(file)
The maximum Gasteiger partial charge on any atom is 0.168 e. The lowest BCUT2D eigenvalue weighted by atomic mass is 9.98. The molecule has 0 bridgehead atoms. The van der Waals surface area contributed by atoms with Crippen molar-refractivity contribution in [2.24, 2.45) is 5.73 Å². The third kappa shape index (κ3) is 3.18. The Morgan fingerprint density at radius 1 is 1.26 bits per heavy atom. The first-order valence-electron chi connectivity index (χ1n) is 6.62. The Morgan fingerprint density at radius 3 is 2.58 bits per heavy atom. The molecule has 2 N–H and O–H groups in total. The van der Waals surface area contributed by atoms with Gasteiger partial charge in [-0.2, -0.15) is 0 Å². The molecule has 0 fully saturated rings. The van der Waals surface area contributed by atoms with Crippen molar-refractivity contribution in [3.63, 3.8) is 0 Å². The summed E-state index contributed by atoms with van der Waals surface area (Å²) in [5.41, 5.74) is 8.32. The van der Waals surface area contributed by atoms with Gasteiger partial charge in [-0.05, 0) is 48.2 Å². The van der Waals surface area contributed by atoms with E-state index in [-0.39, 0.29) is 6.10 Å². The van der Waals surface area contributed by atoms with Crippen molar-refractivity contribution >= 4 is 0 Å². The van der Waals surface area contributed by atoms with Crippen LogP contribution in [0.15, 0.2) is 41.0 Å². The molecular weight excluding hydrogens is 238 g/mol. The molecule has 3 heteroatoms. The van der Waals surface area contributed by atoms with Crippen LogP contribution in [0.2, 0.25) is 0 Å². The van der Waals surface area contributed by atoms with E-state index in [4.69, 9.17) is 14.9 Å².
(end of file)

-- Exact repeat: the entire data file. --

The maximum Gasteiger partial charge on any atom is 0.168 e. The lowest BCUT2D eigenvalue weighted by atomic mass is 9.98. The molecule has 0 bridgehead atoms. The van der Waals surface area contributed by atoms with Crippen molar-refractivity contribution in [2.24, 2.45) is 5.73 Å². The third kappa shape index (κ3) is 3.18. The Morgan fingerprint density at radius 1 is 1.26 bits per heavy atom. The first-order valence-electron chi connectivity index (χ1n) is 6.62. The Morgan fingerprint density at radius 3 is 2.58 bits per heavy atom. The molecule has 2 N–H and O–H groups in total. The van der Waals surface area contributed by atoms with Gasteiger partial charge in [-0.2, -0.15) is 0 Å². The molecule has 0 fully saturated rings. The van der Waals surface area contributed by atoms with Crippen molar-refractivity contribution in [3.63, 3.8) is 0 Å². The summed E-state index contributed by atoms with van der Waals surface area (Å²) in [5.41, 5.74) is 8.32. The van der Waals surface area contributed by atoms with Gasteiger partial charge in [-0.05, 0) is 48.2 Å². The van der Waals surface area contributed by atoms with E-state index in [-0.39, 0.29) is 6.10 Å². The van der Waals surface area contributed by atoms with Crippen molar-refractivity contribution >= 4 is 0 Å². The van der Waals surface area contributed by atoms with Crippen LogP contribution in [0.15, 0.2) is 41.0 Å². The molecular weight excluding hydrogens is 238 g/mol. The molecule has 3 heteroatoms. The van der Waals surface area contributed by atoms with Crippen LogP contribution in [0.2, 0.25) is 0 Å². The van der Waals surface area contributed by atoms with E-state index in [4.69, 9.17) is 14.9 Å².